[To put this in perspective: four years ago I placed a 1000$ wager which said that the LHC would not discover new particles except the Higgs boson, with Jacques Distler and Gordon Watts taking me on for respectively 750$ and 250$. The fact that I had originally proposed to bet against supersymmetry alone, but was later steered toward a much broader "any new particle" stipulation before anybody accepted it, should show you that it is really hard to marry any specific theory nowadays.]
Instead, all I see is a multitude of proposed augmentations of the particle spectrum, often solely motivated by the fact that present-day experimental observations leave a corner of phase space where to stuff them. The list is long: new Z' bosons, leptophilic or leptophobic, universal or not; particles disappearing in one, two, up to seven other dimensions (for some reason even theorists do not seem to have the guts to offer two-digit numbers of extra dimensions); first, second, or third-generation leptoquarks; fourth-generation quarks and leptons; mini-black holes. And I am leaving as last item a host of supersymmetric particles, belonging to a wide variety of possible models, quite different from one another: R-parity-conserved, or R-parity-violated Susy; split or unsplit Susy; minimal or non-minimal Susy Higgs sectors; SUGRA-ready, or SUGRA-don't care models; universal, quasi-univesal, or not nearly so extended Higgs sectors; dark-matter-allowed, dark-matter-disfavoured parameter space points; funnel regions, focus points, or coannihilation zones. What a mighty mess, my friends!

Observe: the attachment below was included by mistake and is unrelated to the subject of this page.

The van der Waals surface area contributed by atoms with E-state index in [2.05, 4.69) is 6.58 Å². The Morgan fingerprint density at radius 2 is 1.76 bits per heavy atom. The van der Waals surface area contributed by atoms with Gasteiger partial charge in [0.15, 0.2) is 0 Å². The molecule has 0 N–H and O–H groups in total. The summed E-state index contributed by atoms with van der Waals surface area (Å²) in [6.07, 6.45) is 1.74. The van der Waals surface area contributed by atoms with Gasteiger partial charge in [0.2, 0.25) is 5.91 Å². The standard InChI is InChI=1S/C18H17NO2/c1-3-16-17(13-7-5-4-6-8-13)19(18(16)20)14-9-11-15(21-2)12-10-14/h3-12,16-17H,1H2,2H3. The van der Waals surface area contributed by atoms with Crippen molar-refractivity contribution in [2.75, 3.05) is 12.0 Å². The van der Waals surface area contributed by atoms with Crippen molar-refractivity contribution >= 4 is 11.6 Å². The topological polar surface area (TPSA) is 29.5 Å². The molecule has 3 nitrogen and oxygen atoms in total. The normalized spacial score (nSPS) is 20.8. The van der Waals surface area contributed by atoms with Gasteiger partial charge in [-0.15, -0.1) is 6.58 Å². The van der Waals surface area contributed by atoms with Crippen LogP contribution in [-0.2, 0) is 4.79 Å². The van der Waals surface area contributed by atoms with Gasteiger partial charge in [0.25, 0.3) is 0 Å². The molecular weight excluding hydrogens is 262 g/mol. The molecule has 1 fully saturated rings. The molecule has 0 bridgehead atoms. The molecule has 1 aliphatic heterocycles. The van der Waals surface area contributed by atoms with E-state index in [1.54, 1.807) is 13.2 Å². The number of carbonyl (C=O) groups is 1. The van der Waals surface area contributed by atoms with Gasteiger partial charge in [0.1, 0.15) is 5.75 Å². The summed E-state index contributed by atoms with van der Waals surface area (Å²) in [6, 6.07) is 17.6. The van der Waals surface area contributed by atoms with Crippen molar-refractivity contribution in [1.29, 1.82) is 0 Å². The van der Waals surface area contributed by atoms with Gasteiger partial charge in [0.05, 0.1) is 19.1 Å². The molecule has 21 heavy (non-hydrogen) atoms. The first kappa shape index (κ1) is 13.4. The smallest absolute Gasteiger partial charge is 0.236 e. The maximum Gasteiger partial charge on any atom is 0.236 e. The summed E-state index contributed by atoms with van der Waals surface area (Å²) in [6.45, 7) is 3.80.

Now, the fact that I am a die-hard skeptic and that I do not believe in Supersymmetry is no news, nor is it worth a post on the physics we will face in 2020. So, being unable to put together a straight face and place a cheap bet on this or that model of the new physics we will be finding in the next ten years, I hereby renounce the cheap shot -knowing that the odds that my superior vision and foreseeing get sanctified in ten years' time by a lucky coincidence are basically zero. Instead, let me take on the issue from a different perspective: where will we be on the map on the experimental point of view, in ten years' time ?
The experimental landscape in 2020
In 2020, the field of particle physics will not be as different from now as we might think. Let me give here my very own predictions for what will happen.